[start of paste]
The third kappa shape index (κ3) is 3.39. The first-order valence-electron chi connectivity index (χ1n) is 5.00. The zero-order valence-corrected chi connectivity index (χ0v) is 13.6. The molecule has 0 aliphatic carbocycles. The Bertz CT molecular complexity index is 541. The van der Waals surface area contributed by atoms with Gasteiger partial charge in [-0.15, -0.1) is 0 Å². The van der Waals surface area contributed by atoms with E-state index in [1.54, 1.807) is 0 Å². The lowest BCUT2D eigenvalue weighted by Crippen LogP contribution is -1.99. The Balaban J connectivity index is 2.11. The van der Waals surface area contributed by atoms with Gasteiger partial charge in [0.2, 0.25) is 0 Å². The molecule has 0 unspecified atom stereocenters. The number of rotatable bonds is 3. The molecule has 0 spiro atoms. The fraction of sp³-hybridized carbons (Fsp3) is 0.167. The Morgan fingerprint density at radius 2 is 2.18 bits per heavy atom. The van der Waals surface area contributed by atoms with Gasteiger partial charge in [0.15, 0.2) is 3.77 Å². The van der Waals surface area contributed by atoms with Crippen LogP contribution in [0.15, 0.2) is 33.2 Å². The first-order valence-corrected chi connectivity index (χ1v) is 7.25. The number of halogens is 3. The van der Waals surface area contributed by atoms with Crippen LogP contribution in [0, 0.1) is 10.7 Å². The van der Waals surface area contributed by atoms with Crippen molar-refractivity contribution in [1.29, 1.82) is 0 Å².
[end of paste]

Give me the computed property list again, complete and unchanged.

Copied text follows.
The third kappa shape index (κ3) is 3.39. The first-order valence-electron chi connectivity index (χ1n) is 5.00. The zero-order valence-corrected chi connectivity index (χ0v) is 13.6. The molecule has 0 aliphatic carbocycles. The Bertz CT molecular complexity index is 541. The van der Waals surface area contributed by atoms with Gasteiger partial charge in [-0.15, -0.1) is 0 Å². The van der Waals surface area contributed by atoms with E-state index in [1.54, 1.807) is 0 Å². The lowest BCUT2D eigenvalue weighted by Crippen LogP contribution is -1.99. The Balaban J connectivity index is 2.11. The van der Waals surface area contributed by atoms with Gasteiger partial charge in [0.2, 0.25) is 0 Å². The molecule has 0 unspecified atom stereocenters. The number of rotatable bonds is 3. The molecule has 0 spiro atoms. The fraction of sp³-hybridized carbons (Fsp3) is 0.167. The Morgan fingerprint density at radius 2 is 2.18 bits per heavy atom. The van der Waals surface area contributed by atoms with Gasteiger partial charge in [0.15, 0.2) is 3.77 Å². The van der Waals surface area contributed by atoms with Crippen LogP contribution in [0.15, 0.2) is 33.2 Å². The first-order valence-corrected chi connectivity index (χ1v) is 7.25. The number of halogens is 3. The van der Waals surface area contributed by atoms with Crippen LogP contribution in [0, 0.1) is 10.7 Å². The van der Waals surface area contributed by atoms with Crippen molar-refractivity contribution in [1.29, 1.82) is 0 Å².